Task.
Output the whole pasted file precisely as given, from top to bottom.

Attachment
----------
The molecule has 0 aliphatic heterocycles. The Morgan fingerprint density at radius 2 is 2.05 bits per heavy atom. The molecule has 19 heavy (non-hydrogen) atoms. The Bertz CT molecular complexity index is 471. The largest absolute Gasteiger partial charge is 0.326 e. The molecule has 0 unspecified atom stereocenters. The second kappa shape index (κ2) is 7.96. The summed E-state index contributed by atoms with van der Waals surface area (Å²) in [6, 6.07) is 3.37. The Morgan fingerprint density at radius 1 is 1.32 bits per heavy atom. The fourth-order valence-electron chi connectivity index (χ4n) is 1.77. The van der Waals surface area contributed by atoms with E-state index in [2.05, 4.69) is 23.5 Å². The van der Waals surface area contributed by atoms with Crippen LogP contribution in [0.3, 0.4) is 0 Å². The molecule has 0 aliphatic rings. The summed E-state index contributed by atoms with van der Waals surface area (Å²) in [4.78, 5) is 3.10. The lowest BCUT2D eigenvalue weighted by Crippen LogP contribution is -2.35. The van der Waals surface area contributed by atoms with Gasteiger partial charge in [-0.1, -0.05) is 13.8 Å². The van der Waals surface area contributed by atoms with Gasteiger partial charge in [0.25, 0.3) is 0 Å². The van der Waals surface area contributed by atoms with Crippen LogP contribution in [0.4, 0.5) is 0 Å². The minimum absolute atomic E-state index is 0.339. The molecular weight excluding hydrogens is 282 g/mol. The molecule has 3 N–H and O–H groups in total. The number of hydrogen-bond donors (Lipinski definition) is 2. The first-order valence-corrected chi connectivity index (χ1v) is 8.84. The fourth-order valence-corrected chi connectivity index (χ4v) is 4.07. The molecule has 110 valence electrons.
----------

The molecule has 0 aliphatic heterocycles. The Morgan fingerprint density at radius 2 is 2.05 bits per heavy atom. The molecule has 19 heavy (non-hydrogen) atoms. The Bertz CT molecular complexity index is 471. The largest absolute Gasteiger partial charge is 0.326 e. The molecule has 0 unspecified atom stereocenters. The second kappa shape index (κ2) is 7.96. The summed E-state index contributed by atoms with van der Waals surface area (Å²) in [6, 6.07) is 3.37. The Morgan fingerprint density at radius 1 is 1.32 bits per heavy atom. The fourth-order valence-electron chi connectivity index (χ4n) is 1.77. The van der Waals surface area contributed by atoms with E-state index in [2.05, 4.69) is 23.5 Å². The van der Waals surface area contributed by atoms with Crippen LogP contribution in [0.3, 0.4) is 0 Å². The molecule has 0 aliphatic rings. The summed E-state index contributed by atoms with van der Waals surface area (Å²) in [4.78, 5) is 3.10. The lowest BCUT2D eigenvalue weighted by Crippen LogP contribution is -2.35. The van der Waals surface area contributed by atoms with Gasteiger partial charge in [-0.1, -0.05) is 13.8 Å². The van der Waals surface area contributed by atoms with Gasteiger partial charge in [0.25, 0.3) is 0 Å². The van der Waals surface area contributed by atoms with Crippen LogP contribution in [0.4, 0.5) is 0 Å². The minimum absolute atomic E-state index is 0.339. The molecular weight excluding hydrogens is 282 g/mol. The molecule has 3 N–H and O–H groups in total. The number of hydrogen-bond donors (Lipinski definition) is 2. The first-order valence-corrected chi connectivity index (χ1v) is 8.84. The fourth-order valence-corrected chi connectivity index (χ4v) is 4.07. The molecule has 110 valence electrons.